The Criminal Conversation of Mrs Norton

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The Criminal Conversation of Mrs Norton, Diane Atkinson, book review“A woman is made a helpless wretch by these laws of men” – Caroline Norton writing to Mary Shelley, 1837.

Caroline Norton is a name that deserves to be more widely known. Famous in her day, she left a profound and lasting legacy for women in Britain, and Diane Atkinson’s new book The Criminal Conversation of Mrs Norton rightly trains the spotlight back on this remarkable woman. Had she been a man, history would probably have recorded her name as a reformer along the lines of William Wiberforce, but as such she appears to have been largely forgotten now. This is an important story that women, particularly wives and mothers, everywhere should be familiar with and thankful for.

Born in 1808, Caroline grew up in genteel poverty following the early death of her father from consumption. Beautiful, witty and articulate, she caught the eye of one George Norton, a wealthy solicitor who stood to inherit a Baronetcy from his childless brother. It was an ambitious match for Caroline’s mother to broker for her daughter, and despite Caroline’s protests that she was being wed someone who she barely recalled meeting, was married to him at the age of nineteen in 1827. He arrived late to the chapel, a poor start to a disastrous marriage.

Nine years and three sons later, George – who had proved himself lazy, ill-tempered and boorish, and no match for his wife’s quick wit – wound up the plaintiff in the sensational “criminal conversation” (adultery) trial where he accused the Prime Minister Lord Melbourne of having an affair with his wife. Melbourne was a charming man, old enough to be Caroline’s father, and certainly close friends with her. However, given that Norton had initially encouraged the friendship to gain favour and position from Melbourne, and had bribed servants to act as witnesses against his wife, the scandalous trial closed having found Caroline and Melbourne not guilty.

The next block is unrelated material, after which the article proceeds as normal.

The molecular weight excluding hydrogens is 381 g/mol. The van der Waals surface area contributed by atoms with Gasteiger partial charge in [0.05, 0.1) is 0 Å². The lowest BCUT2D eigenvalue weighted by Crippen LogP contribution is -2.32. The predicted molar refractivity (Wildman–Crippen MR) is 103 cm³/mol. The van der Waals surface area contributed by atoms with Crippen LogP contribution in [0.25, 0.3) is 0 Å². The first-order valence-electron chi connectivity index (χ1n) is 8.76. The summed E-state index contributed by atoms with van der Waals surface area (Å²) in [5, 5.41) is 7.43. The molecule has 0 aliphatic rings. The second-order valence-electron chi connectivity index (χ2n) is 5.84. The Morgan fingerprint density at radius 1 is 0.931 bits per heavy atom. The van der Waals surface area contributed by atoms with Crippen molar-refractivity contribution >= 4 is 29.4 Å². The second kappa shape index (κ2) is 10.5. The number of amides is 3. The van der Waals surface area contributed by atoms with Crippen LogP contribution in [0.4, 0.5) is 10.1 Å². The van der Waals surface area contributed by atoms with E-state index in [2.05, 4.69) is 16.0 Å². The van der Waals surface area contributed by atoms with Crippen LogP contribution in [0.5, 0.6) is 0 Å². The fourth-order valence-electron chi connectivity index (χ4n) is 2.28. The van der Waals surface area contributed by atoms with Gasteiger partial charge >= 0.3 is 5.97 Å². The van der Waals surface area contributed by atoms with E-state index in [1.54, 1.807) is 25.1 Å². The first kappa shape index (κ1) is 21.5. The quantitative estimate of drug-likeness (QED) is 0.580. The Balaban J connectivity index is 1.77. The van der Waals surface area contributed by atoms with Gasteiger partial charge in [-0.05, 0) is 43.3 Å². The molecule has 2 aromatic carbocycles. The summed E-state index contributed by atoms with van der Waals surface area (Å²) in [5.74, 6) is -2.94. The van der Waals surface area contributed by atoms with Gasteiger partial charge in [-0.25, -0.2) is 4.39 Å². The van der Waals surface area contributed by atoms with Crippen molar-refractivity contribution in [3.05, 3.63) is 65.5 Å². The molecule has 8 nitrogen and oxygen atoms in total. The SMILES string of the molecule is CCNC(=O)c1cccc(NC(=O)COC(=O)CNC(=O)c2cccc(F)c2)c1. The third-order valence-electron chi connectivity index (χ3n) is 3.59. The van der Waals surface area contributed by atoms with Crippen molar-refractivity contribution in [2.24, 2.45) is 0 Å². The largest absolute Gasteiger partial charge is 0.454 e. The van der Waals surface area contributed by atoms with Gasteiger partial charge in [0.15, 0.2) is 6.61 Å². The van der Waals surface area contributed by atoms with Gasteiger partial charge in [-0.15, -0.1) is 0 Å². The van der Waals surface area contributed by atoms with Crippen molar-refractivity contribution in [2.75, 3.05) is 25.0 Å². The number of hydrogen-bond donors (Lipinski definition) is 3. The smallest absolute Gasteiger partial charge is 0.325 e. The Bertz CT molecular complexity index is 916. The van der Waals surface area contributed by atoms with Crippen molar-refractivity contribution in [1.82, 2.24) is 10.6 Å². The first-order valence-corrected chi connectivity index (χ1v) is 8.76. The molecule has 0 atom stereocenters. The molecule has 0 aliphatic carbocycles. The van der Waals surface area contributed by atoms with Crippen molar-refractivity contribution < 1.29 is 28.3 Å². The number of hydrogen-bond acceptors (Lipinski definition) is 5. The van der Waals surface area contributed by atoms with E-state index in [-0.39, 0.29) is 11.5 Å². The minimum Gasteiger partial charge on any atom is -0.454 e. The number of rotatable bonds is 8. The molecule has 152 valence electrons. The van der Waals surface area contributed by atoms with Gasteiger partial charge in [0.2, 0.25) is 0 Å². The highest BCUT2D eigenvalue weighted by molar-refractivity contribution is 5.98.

In the laws of the day, this left Norton unable to provide the necessary grounds to divorce his wife; it also left Caroline in a terrible legal position. Although separated, the binding nature of marriage at this time meant all her property and income were forfeit to Norton, and he retained complete “ownership” of their children. As a woman, she was also unable to seek divorce from her husband, despite his earlier cruelties and violence towards her. Caroline may have been cleared in court of any wrongdoing, but she was left cut off from her boys and forced to live on the generosity of friends and relations.

She tried repeatedly to negotiate with her husband, but got nowhere. Left penniless and suffering from recurrent migraines and chest infections as a result of her desperate situation, many women would have given up at this point. Caroline, however, was not many women. With the law denying her the right to so much as exist as a legal entity apart from her husband, let alone a means of petitioning for access to see her children, she used her formidable intellect and writing ability to set about campaigning for changes in the law. She published pamphlets and lobbied friends in parliament, and eventually – after a bumpy ride – succeeded in bringing about the Infant Custody Act 1839, which gave separated women the right to custody of children under seven and access to them thereafter provided they were not a proven adulteress. This made Caroline – who always denied being a feminist – responsible for what Atkinson calls “the first piece of feminist legislation in Britain”. Her later pamphlets also informed the Marital Causes Act 1857 and the married Women’s Property Act 1870, which awarded far greater legal rights and protections to wives.

Meticulously researched and well-illustrated, this is a book that shines brightest when Atkinson is describing the lot of women in early Victorian Britain and Caroline’s fight against an archaic legal system that permitted wives and mothers so few rights. A few of the anecdotes and asides were a little distracting from the main thrust of the book, but the result is still a fascinating historical text that will surely become the definitive account of the life of one very remarkable women.

Recommended.

The Criminal Conversation of Mrs Norton by Diane Atkinson
Published by Arrow Books, paperback, July 2013
http://www.dianeatkinson.co.uk/
With thanks to the publisher for providing a review copy of this book.


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Criminal Conversation of Mrs Norton, The
by Diane Atkinson

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Written by collingwood21
collingwood21

Collingwood21 is a 32 year old university administrator and ex-pat northerner living down south. Married. Over-educated. Loves books, history, archaeology and writing.

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